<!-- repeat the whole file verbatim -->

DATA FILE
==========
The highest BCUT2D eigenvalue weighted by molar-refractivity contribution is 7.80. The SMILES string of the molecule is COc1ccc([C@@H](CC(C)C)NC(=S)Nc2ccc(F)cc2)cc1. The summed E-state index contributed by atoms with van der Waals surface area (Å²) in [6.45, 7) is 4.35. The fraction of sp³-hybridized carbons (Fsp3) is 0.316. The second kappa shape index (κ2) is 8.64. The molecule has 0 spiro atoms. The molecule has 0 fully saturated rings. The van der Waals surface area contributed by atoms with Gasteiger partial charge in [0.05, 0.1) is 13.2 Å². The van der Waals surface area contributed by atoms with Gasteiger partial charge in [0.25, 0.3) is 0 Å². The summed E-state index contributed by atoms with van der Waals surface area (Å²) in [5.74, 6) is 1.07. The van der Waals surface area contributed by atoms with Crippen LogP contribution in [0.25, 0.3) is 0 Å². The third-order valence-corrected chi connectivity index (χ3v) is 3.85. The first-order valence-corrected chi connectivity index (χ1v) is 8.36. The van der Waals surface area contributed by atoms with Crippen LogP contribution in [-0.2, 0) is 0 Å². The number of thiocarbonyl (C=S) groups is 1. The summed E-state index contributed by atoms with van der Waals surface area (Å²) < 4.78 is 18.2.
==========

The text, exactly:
The highest BCUT2D eigenvalue weighted by molar-refractivity contribution is 7.80. The SMILES string of the molecule is COc1ccc([C@@H](CC(C)C)NC(=S)Nc2ccc(F)cc2)cc1. The summed E-state index contributed by atoms with van der Waals surface area (Å²) in [6.45, 7) is 4.35. The fraction of sp³-hybridized carbons (Fsp3) is 0.316. The second kappa shape index (κ2) is 8.64. The molecule has 0 spiro atoms. The molecule has 0 fully saturated rings. The van der Waals surface area contributed by atoms with Gasteiger partial charge in [0.05, 0.1) is 13.2 Å². The van der Waals surface area contributed by atoms with Gasteiger partial charge in [0.25, 0.3) is 0 Å². The summed E-state index contributed by atoms with van der Waals surface area (Å²) in [5.74, 6) is 1.07. The van der Waals surface area contributed by atoms with Crippen LogP contribution in [0.25, 0.3) is 0 Å². The third-order valence-corrected chi connectivity index (χ3v) is 3.85. The first-order valence-corrected chi connectivity index (χ1v) is 8.36. The van der Waals surface area contributed by atoms with Crippen LogP contribution in [-0.2, 0) is 0 Å². The number of thiocarbonyl (C=S) groups is 1. The summed E-state index contributed by atoms with van der Waals surface area (Å²) < 4.78 is 18.2.